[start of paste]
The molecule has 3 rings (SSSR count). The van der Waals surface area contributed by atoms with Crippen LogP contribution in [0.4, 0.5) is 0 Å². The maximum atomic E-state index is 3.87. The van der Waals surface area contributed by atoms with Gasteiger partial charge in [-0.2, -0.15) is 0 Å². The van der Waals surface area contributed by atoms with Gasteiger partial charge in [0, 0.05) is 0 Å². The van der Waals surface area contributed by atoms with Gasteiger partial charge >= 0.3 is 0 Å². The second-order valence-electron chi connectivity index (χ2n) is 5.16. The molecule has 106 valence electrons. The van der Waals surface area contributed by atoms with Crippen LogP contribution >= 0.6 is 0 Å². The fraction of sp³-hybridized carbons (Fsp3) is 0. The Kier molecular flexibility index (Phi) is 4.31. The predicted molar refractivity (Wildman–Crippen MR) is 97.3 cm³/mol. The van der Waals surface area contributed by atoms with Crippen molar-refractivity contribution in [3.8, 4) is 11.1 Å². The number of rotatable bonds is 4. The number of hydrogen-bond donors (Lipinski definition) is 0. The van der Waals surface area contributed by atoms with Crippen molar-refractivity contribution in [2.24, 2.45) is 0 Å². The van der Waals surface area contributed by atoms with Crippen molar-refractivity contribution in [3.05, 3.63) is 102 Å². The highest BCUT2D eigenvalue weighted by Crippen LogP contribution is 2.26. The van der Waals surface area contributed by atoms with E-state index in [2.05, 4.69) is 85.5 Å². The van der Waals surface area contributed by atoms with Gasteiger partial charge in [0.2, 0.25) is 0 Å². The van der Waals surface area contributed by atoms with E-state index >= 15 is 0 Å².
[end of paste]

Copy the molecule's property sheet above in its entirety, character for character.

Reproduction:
The molecule has 3 rings (SSSR count). The van der Waals surface area contributed by atoms with Crippen LogP contribution in [0.4, 0.5) is 0 Å². The maximum atomic E-state index is 3.87. The van der Waals surface area contributed by atoms with Gasteiger partial charge in [-0.2, -0.15) is 0 Å². The van der Waals surface area contributed by atoms with Gasteiger partial charge in [0, 0.05) is 0 Å². The van der Waals surface area contributed by atoms with Gasteiger partial charge >= 0.3 is 0 Å². The second-order valence-electron chi connectivity index (χ2n) is 5.16. The molecule has 106 valence electrons. The van der Waals surface area contributed by atoms with Crippen LogP contribution >= 0.6 is 0 Å². The fraction of sp³-hybridized carbons (Fsp3) is 0. The Kier molecular flexibility index (Phi) is 4.31. The predicted molar refractivity (Wildman–Crippen MR) is 97.3 cm³/mol. The van der Waals surface area contributed by atoms with Crippen molar-refractivity contribution in [3.8, 4) is 11.1 Å². The number of rotatable bonds is 4. The number of hydrogen-bond donors (Lipinski definition) is 0. The van der Waals surface area contributed by atoms with Crippen molar-refractivity contribution in [2.24, 2.45) is 0 Å². The van der Waals surface area contributed by atoms with Crippen molar-refractivity contribution in [3.05, 3.63) is 102 Å². The highest BCUT2D eigenvalue weighted by Crippen LogP contribution is 2.26. The van der Waals surface area contributed by atoms with E-state index in [2.05, 4.69) is 85.5 Å². The van der Waals surface area contributed by atoms with Gasteiger partial charge in [0.2, 0.25) is 0 Å². The van der Waals surface area contributed by atoms with E-state index >= 15 is 0 Å².